The Cooper Hewitt may not be reopening to the public until December of this year, but the design museum is still keeping busy. After rebranding earlier this year, they released their bespoke typeface to the public, continue to digitize their unparalleled collection of design objects, and are once again presenting the People's Design Award - the only National Design Award detained by public vote. Last year, the prize was awarded to the PackH20 Water Backpack, which was designed to provide a cleaner, safer way to transport water in developing countries. The backpack was one item in a diverse field of projects that included computer software, a snap-together circuit board, hi-tech bike handlebars, a telepresence device, and an emergency cell phone. This year, the nominated projects are varied, but there is a noticeable trend: wearables. To put it more boldly, these design projects go far beyond oversize calculator watches to give us a glimpse of a very cyborg-friendly future where our sense will be electronically extended and magnified through bio-tech peripherals.
The DEKA Arm is the most obviously cybernetic component on this year's list. It's the most advanced prosthetic arm ever designed, capable of helping users with the most delicate of tasks - like turning keys, zipping zippers, and, as an AMA on Reddit revealed, painting your nails. On the other hand (literally), another nominated design, PHL gloves developed by researchers at Georgia Tech, send small vibrations to help the wearer learn to read and type Braille - it's essentially a way of passively programming your brain to learn new skills and has clear potential beyond helping the visually impaired. And on the subject of touch, InFORM is a new type of display that , while not a wearable, allows users to sort of extend their sense of touch by interacting with virtual objects - you can feel something that's not really there.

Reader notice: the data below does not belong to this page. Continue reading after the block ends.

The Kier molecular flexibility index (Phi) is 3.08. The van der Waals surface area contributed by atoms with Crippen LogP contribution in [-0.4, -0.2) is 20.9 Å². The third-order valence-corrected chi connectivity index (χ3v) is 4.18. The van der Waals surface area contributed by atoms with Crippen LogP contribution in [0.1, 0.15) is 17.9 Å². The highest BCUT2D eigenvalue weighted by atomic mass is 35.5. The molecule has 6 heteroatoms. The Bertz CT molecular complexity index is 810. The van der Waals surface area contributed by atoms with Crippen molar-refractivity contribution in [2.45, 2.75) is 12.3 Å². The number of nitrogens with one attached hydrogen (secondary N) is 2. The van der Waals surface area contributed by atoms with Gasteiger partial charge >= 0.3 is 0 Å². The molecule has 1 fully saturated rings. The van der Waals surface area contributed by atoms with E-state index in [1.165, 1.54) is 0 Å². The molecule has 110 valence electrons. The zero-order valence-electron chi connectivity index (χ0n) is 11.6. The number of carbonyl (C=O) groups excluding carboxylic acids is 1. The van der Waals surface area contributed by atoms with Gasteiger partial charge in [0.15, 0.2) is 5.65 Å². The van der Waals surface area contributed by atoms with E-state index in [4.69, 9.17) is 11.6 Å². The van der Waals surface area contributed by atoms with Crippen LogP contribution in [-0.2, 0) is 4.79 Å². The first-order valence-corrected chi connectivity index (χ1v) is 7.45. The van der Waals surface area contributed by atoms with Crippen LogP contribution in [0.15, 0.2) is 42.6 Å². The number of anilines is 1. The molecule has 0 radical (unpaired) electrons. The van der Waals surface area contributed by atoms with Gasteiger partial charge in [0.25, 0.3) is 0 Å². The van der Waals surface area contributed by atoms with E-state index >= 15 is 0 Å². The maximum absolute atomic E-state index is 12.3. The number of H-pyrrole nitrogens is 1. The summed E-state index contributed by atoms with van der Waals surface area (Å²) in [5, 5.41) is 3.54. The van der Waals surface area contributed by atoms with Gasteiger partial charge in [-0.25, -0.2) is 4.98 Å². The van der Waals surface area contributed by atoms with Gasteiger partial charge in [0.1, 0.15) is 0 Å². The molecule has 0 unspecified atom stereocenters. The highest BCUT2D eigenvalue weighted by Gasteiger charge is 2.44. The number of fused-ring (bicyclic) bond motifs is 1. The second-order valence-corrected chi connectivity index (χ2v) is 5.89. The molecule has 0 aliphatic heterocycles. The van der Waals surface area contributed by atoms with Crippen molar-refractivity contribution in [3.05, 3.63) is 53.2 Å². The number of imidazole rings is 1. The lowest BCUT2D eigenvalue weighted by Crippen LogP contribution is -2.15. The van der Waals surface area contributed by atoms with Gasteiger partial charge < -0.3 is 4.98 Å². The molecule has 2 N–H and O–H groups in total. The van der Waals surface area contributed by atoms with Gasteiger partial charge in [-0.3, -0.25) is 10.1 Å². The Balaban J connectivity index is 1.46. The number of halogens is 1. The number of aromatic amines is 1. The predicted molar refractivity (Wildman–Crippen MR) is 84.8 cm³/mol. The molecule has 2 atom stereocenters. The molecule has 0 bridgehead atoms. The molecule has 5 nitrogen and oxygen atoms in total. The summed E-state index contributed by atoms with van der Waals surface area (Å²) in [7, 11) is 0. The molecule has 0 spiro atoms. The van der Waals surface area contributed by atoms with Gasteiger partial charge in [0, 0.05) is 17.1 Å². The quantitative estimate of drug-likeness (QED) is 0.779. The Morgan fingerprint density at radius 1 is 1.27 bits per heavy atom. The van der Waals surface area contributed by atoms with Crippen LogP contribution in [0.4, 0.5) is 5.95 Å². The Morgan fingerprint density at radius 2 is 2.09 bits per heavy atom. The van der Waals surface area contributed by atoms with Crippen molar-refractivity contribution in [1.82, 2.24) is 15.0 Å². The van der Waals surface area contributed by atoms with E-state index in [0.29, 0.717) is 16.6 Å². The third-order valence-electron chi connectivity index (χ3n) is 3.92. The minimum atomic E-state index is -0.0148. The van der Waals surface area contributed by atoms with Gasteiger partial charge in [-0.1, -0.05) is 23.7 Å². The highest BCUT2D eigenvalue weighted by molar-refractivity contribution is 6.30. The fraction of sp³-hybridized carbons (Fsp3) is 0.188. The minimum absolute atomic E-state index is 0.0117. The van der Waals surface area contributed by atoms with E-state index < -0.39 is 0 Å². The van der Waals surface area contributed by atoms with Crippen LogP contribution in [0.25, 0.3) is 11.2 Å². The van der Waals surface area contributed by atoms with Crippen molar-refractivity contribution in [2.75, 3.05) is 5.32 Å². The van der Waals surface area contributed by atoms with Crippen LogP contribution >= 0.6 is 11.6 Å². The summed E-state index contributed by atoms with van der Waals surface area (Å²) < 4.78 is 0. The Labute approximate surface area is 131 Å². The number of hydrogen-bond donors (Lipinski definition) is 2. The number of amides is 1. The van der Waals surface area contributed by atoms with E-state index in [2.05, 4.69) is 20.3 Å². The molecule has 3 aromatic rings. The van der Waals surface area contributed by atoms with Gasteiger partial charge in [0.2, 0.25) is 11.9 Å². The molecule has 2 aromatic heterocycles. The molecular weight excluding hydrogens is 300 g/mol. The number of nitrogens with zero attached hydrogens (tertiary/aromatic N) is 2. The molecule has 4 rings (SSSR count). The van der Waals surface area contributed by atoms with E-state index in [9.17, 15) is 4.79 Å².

The Eyeronman is a electronic vest designed for the visually impaired that uses a bevy of sensors to communicate location through vibrations; similarly, “super shoes” send small vibrations to the wearer’s feet to help him or her navigate city streets without staring at a phone. Another obvious wearable, the Silic shirt doesn’t offer any electronic enhancements, but it is waterproof and stain proof. Epideral Electronics is a translucent stick-on skin patch system that goes far beyond popular fitness trackers to provide detailed health data. And finally, the ICEdot Crash Sensor is a black box for bicyclists that, upon impact, triggers an alarm and sends your GPS coordinates to emergency services.
And that, ladies and gentlemen, is a brief glimpse at your cyborg future. These objects are all impressive on their own but added all together they have the capability to make the us better, stronger, faster and maybe even smarter. And hopefully it won't cost anywhere near 6 million dollars. Even if one of these cyborg wearables don't win this year’s competition, it's only a matter of time before the technology hits the market. In the future, we'll all be cyborgs. Resistance is futile.
But will one of these designs win the title of People’s Choice? That’s up to you. So cast your vote before 6:00 p.m. on October 6. The winner will be announced live at the National Design Awards Gala in New York City and on Smithsonian.com on October 9.